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Flood insurance comes with new rates, rules

Capital Press

Many landowners face rising rates for flood insurance under a federal law calling for conversion to risk-based rates.

MOUNT VERNON, Wash. — Skagit County farmer Todd Frankenfield recently found himself on the unpleasant end of dramatic changes in federal flood insurance.

“It’s another government deal just rammed down our throats,” he said.

Landowners across the country face higher premiums as the National Flood Insurance Program phases out subsidized coverage.

The program was established in 1968 to reduce losses and help landowners rebuild after flooding. As it expanded over the years, the claims paid were either below or in line with premiums paid.

However, in the past decade, the U.S. has seen increasingly turbulent weather patterns and natural disasters. The hurricane season of 2005, the U.S. was slammed by Hurricanes Katrina, Rita and Wilma, resulting in $17.7 billion in claims paid out, far in excess of annual premiums.

According to the Government Accounting Office, as of November 2012 the Federal Emergency Management Agency, which oversees the insurance program, owed the U.S. Treasury approximately $20 billion and has not repaid any principal since 2010.

In 2012, Congress passed the Biggert-Water Flood Insurance Reform Act, ordering FEMA to make the flood insurance program actuarially sound — taking in enough premiums to cover expected claims.

David Miller, associate administrator of federal insurance and mitigation at FEMA, said the agency laid out plans for premium rate adjustments, requiring lenders and their regulators to demand flood coverage in proportion to the likelihood of flooding on properties they finance.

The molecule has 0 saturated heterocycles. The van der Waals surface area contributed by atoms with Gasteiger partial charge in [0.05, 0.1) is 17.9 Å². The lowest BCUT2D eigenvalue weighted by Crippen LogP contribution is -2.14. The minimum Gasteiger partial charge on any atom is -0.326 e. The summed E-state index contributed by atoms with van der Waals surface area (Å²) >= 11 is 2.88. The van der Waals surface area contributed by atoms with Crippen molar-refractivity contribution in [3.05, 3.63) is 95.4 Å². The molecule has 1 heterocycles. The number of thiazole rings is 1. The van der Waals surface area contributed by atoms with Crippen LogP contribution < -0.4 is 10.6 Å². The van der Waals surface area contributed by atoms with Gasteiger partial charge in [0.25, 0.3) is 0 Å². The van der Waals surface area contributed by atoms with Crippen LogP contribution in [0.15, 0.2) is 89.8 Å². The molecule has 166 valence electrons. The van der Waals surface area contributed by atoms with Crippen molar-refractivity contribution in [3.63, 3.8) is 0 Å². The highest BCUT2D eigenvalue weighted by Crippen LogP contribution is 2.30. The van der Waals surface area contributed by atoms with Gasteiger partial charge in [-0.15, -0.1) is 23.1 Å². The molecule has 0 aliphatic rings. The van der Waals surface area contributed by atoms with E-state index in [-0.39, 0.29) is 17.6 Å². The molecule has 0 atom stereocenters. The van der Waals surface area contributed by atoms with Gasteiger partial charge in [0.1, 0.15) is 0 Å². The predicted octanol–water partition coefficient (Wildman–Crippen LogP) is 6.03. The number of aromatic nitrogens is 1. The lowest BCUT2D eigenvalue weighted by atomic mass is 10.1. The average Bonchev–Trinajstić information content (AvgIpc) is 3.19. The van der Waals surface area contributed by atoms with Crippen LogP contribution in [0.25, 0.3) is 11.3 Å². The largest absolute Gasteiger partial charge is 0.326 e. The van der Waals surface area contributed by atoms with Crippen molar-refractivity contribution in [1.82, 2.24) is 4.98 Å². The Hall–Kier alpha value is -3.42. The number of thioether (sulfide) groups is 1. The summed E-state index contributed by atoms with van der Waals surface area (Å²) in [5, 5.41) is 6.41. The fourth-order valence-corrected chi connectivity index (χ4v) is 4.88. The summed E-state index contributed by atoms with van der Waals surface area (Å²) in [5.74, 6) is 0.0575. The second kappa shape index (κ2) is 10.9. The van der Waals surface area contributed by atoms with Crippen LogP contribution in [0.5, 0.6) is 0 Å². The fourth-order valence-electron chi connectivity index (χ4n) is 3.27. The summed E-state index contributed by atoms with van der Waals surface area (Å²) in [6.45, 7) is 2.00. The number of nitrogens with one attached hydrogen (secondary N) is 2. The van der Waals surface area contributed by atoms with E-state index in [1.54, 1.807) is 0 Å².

As a result, many policy-holders will see their rates increase 25 percent a year until their premiums reflect the full risk rate.

Frankenfield and his wife, Julie, who raise miniature donkeys on a former dairy farm she inherited, have seen the results of those new requirements first-hand. They acquired a low-interest home equity line of credit loan, using their house as collateral with the understanding they would need to insure the home against flood damage, he said.

What he did not expect was that he would need a separate flood insurance policy on each building on the property, including several old barns, some of them with dirt floors. His total flood insurance coverage amounts to $120,000, which is $20,000 more than his maximum line of credit.

“They’re making us over insure everything,” he said. “It isn’t fair if you’ve got a $10,000 or $40,000 loan to need a million dollars of insurance.”

A mortgage lender confirmed that any loan made, modified or renewed that is secured by property in a flood zone must have flood insurance at replacement cost value. “Not just (for) a loan on the home,” Ed Hedlund of Washington Federal said. “Everything has to be insured.”

Though fewer than 2 percent of Washington Federal’s loans in eight Western states are in flood zones, he said, increased premiums may mean problems for landowners.

“Our regulator is the enforcer on this,” he said. “We have no choice, though people do get mad at us.”

Especially problematic is the requirement that when property changes hands, the new owner will bear the burden of what Frankenfield called “inflated costs.” He feared the changes would affect property values after learning about a nearby farm up for sale.

“The sale was going through, but the people backed out because of the flood insurance,” he said. “They came back with an offer $100,000 lower.

“I believe that this is just another nail in the farmer’s coffin.”

Online

www.fema.gov/



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